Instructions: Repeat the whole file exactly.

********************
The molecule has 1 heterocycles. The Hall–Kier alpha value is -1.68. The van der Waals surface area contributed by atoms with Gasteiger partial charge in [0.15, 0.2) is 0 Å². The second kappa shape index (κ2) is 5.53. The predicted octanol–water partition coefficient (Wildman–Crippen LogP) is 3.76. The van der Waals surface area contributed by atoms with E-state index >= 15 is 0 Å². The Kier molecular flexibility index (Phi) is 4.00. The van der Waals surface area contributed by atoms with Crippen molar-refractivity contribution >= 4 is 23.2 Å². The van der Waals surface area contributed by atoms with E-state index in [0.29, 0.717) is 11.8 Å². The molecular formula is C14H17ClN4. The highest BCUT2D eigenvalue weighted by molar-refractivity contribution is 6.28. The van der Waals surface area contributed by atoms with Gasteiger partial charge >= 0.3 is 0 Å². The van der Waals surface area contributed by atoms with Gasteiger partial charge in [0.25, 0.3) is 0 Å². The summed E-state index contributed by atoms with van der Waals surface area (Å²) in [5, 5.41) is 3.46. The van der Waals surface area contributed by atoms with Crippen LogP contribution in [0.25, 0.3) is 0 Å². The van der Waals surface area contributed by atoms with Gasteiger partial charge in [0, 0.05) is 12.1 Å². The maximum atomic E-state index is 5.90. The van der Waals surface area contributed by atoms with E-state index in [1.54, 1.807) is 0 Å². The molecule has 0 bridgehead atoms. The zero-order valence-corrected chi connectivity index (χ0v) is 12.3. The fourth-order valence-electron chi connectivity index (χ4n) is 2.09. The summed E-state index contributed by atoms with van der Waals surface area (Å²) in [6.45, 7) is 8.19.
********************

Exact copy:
The molecule has 1 heterocycles. The Hall–Kier alpha value is -1.68. The van der Waals surface area contributed by atoms with Gasteiger partial charge in [0.15, 0.2) is 0 Å². The second kappa shape index (κ2) is 5.53. The predicted octanol–water partition coefficient (Wildman–Crippen LogP) is 3.76. The van der Waals surface area contributed by atoms with E-state index >= 15 is 0 Å². The Kier molecular flexibility index (Phi) is 4.00. The van der Waals surface area contributed by atoms with Crippen molar-refractivity contribution >= 4 is 23.2 Å². The van der Waals surface area contributed by atoms with E-state index in [0.29, 0.717) is 11.8 Å². The molecular formula is C14H17ClN4. The highest BCUT2D eigenvalue weighted by molar-refractivity contribution is 6.28. The van der Waals surface area contributed by atoms with Gasteiger partial charge >= 0.3 is 0 Å². The van der Waals surface area contributed by atoms with Gasteiger partial charge in [0.25, 0.3) is 0 Å². The summed E-state index contributed by atoms with van der Waals surface area (Å²) in [5, 5.41) is 3.46. The van der Waals surface area contributed by atoms with Crippen LogP contribution in [0.25, 0.3) is 0 Å². The van der Waals surface area contributed by atoms with Gasteiger partial charge in [0, 0.05) is 12.1 Å². The maximum atomic E-state index is 5.90. The van der Waals surface area contributed by atoms with E-state index in [1.54, 1.807) is 0 Å². The molecule has 0 bridgehead atoms. The zero-order valence-corrected chi connectivity index (χ0v) is 12.3. The fourth-order valence-electron chi connectivity index (χ4n) is 2.09. The summed E-state index contributed by atoms with van der Waals surface area (Å²) in [6.45, 7) is 8.19.